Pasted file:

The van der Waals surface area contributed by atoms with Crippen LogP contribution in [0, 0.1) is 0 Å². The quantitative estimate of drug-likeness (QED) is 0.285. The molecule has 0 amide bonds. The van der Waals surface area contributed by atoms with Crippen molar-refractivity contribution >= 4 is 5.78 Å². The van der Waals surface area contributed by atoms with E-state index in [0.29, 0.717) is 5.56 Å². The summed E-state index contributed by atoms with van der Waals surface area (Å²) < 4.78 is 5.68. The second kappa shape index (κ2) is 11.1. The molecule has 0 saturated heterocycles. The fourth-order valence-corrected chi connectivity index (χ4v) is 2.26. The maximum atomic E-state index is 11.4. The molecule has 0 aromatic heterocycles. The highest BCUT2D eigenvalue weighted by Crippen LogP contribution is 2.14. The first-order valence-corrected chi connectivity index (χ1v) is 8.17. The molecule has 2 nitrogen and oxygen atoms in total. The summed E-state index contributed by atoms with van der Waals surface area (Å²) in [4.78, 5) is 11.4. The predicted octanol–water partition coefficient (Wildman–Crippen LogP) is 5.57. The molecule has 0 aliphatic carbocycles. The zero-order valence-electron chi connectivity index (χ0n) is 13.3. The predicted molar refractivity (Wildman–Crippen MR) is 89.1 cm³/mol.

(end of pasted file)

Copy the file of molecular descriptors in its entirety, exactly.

The van der Waals surface area contributed by atoms with Crippen LogP contribution in [0, 0.1) is 0 Å². The quantitative estimate of drug-likeness (QED) is 0.285. The molecule has 0 amide bonds. The van der Waals surface area contributed by atoms with Crippen molar-refractivity contribution >= 4 is 5.78 Å². The van der Waals surface area contributed by atoms with E-state index in [0.29, 0.717) is 5.56 Å². The summed E-state index contributed by atoms with van der Waals surface area (Å²) < 4.78 is 5.68. The second kappa shape index (κ2) is 11.1. The molecule has 0 saturated heterocycles. The fourth-order valence-corrected chi connectivity index (χ4v) is 2.26. The maximum atomic E-state index is 11.4. The molecule has 0 aromatic heterocycles. The highest BCUT2D eigenvalue weighted by Crippen LogP contribution is 2.14. The first-order valence-corrected chi connectivity index (χ1v) is 8.17. The molecule has 2 nitrogen and oxygen atoms in total. The summed E-state index contributed by atoms with van der Waals surface area (Å²) in [4.78, 5) is 11.4. The predicted octanol–water partition coefficient (Wildman–Crippen LogP) is 5.57. The molecule has 0 aliphatic carbocycles. The zero-order valence-electron chi connectivity index (χ0n) is 13.3. The predicted molar refractivity (Wildman–Crippen MR) is 89.1 cm³/mol.